When it was first built in the 1970s, this split level residence was following the latest trend in terms of architecture and design. Its multi-gabled roof was typical of that era. These days, however, such a design doesn’t really reflect the present so the owners went to Dorrington Atcheson Architects for help when they decided the house needed to be renovated and updated.
The house is situated in Auckland, New Zeeland and it’s a family home. When redesigning it, the architects were asked to retain the charm of the building along with some materials but also to make it bigger and to simplify the design making it more modern.
It was a two-stage renovation. In the first stage, the interiors were redefined. It’s also when the house got re-organized. A pavilion was added in order to comply with the client’s request for more interior space. The pavilion sits beneath a new fold of the roof and houses a kitchen, a living area and a dining nook.
The spaces are separated by a wooden room divider that is three quarters the height of the pavilion. It separates the kitchen from the living area and from the dining nook. On the either side of the space, sliding glass walls offer access to a terrace with outdoor seating.
The kitchen feels very welcoming and very harmonious and it’s all due to the palette of materials used throughout. The kitchen island has a minimalist look, with a soft shape, rounded edges and a fluid design. The black frame gives it a particularly elegance appearance, especially in combination with the wood.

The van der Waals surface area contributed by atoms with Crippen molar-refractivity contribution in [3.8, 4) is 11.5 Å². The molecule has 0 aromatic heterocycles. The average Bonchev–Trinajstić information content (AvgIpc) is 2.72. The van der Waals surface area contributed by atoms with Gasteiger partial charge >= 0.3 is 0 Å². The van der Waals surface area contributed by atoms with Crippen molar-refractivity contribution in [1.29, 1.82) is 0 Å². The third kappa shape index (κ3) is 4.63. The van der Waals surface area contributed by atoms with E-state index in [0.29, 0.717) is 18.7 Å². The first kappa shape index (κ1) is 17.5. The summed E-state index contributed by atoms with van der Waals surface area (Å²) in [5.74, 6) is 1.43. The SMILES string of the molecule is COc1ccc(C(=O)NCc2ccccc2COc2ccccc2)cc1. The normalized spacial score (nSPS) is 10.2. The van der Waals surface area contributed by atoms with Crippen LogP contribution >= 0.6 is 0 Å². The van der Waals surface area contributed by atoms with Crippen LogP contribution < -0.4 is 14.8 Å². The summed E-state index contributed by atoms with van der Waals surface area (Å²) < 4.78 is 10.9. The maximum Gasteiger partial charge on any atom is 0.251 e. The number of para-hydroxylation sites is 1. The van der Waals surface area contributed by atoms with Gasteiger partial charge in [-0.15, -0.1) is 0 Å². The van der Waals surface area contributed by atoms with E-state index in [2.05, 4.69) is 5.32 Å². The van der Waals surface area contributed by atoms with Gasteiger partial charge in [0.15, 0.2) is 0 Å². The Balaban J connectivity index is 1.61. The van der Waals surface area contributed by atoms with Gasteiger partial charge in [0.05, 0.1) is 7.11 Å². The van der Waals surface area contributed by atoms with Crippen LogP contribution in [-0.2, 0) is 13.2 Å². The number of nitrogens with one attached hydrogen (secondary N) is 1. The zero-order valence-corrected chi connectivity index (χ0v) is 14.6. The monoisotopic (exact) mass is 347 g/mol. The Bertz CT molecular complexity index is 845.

The living area is brighter and has a different palette of materials, textures and colors. The wooden ceiling brings out the harmony in the overall design. A series of modular seating units are organized around the Noguchi coffee table and a couple of golden pendant lights hang symmetrically in the room.
The seating area is facing a fireplace and looks onto a cozy lounge area on an elevated floor plan.
The same type of lighting found in the kitchen can also be seen in this lounge area. This could be considered a separate sitting area or an extension of the living room, given how the two communicate with each other.
We’ve also mentioned that the pavilion houses a cozy dining nook. As you can see, it’s indeed very lovely and inviting. Although the space is small, the fact that the partition wall doesn’t go all the way to the ceiling actually makes it feel more spacious and open.
Stage two of the project focused on disguising the gables and a new two-storey box-like structure was added. It contains this beautiful bedroom, an en-suite bathroom and a garage below. Fine cedar battering hides the main gable over the upper storey.
The design of the bedroom is really simple and only includes the basic elements such as the bed, the built-in nightstands and those lovely wall-mounted sconces.
The en-suite bathroom is not particularly spacious but the minimalist and modern design combined with the warm wood elements give it a very relaxing and zen look. The doorless shower emphasizes the openness of the space and the large mirror has the same effect.